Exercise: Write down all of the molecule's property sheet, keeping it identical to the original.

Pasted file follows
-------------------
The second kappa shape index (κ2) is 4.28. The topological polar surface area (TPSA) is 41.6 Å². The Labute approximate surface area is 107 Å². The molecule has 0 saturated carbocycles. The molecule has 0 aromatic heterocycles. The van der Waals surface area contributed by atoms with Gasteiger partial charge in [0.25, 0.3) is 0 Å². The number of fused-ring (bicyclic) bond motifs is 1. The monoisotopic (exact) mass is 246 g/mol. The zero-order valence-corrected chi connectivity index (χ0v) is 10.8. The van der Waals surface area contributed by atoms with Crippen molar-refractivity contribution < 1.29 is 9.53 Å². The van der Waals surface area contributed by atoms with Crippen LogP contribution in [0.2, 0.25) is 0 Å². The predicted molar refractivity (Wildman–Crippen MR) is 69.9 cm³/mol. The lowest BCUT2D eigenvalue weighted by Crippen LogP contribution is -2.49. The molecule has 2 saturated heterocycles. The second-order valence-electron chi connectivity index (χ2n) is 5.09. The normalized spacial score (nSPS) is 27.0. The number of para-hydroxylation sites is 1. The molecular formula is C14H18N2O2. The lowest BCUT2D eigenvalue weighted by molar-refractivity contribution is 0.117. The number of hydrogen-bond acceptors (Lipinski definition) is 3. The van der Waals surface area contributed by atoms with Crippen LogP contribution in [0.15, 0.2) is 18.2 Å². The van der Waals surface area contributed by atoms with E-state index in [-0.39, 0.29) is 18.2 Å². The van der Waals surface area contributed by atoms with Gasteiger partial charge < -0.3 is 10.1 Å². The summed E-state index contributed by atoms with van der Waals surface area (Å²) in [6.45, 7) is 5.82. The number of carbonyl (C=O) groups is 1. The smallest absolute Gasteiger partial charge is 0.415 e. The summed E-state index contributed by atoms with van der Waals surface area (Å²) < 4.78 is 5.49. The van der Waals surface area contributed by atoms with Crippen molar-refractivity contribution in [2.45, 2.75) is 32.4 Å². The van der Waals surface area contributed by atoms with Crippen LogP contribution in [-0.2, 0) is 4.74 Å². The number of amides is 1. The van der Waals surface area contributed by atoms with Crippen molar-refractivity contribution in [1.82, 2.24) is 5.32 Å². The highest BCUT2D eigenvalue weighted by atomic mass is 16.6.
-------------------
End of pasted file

The second kappa shape index (κ2) is 4.28. The topological polar surface area (TPSA) is 41.6 Å². The Labute approximate surface area is 107 Å². The molecule has 0 saturated carbocycles. The molecule has 0 aromatic heterocycles. The van der Waals surface area contributed by atoms with Gasteiger partial charge in [0.25, 0.3) is 0 Å². The number of fused-ring (bicyclic) bond motifs is 1. The monoisotopic (exact) mass is 246 g/mol. The zero-order valence-corrected chi connectivity index (χ0v) is 10.8. The van der Waals surface area contributed by atoms with Crippen molar-refractivity contribution < 1.29 is 9.53 Å². The van der Waals surface area contributed by atoms with Crippen LogP contribution in [0.2, 0.25) is 0 Å². The predicted molar refractivity (Wildman–Crippen MR) is 69.9 cm³/mol. The lowest BCUT2D eigenvalue weighted by Crippen LogP contribution is -2.49. The molecule has 2 saturated heterocycles. The second-order valence-electron chi connectivity index (χ2n) is 5.09. The normalized spacial score (nSPS) is 27.0. The number of para-hydroxylation sites is 1. The molecular formula is C14H18N2O2. The lowest BCUT2D eigenvalue weighted by molar-refractivity contribution is 0.117. The number of hydrogen-bond acceptors (Lipinski definition) is 3. The van der Waals surface area contributed by atoms with Crippen LogP contribution in [0.15, 0.2) is 18.2 Å². The van der Waals surface area contributed by atoms with E-state index in [-0.39, 0.29) is 18.2 Å². The van der Waals surface area contributed by atoms with Gasteiger partial charge < -0.3 is 10.1 Å². The summed E-state index contributed by atoms with van der Waals surface area (Å²) in [6.45, 7) is 5.82. The number of carbonyl (C=O) groups is 1. The smallest absolute Gasteiger partial charge is 0.415 e. The summed E-state index contributed by atoms with van der Waals surface area (Å²) < 4.78 is 5.49. The van der Waals surface area contributed by atoms with Crippen molar-refractivity contribution in [2.45, 2.75) is 32.4 Å². The van der Waals surface area contributed by atoms with Crippen LogP contribution in [-0.2, 0) is 4.74 Å². The number of amides is 1. The van der Waals surface area contributed by atoms with Crippen molar-refractivity contribution in [1.82, 2.24) is 5.32 Å². The highest BCUT2D eigenvalue weighted by atomic mass is 16.6.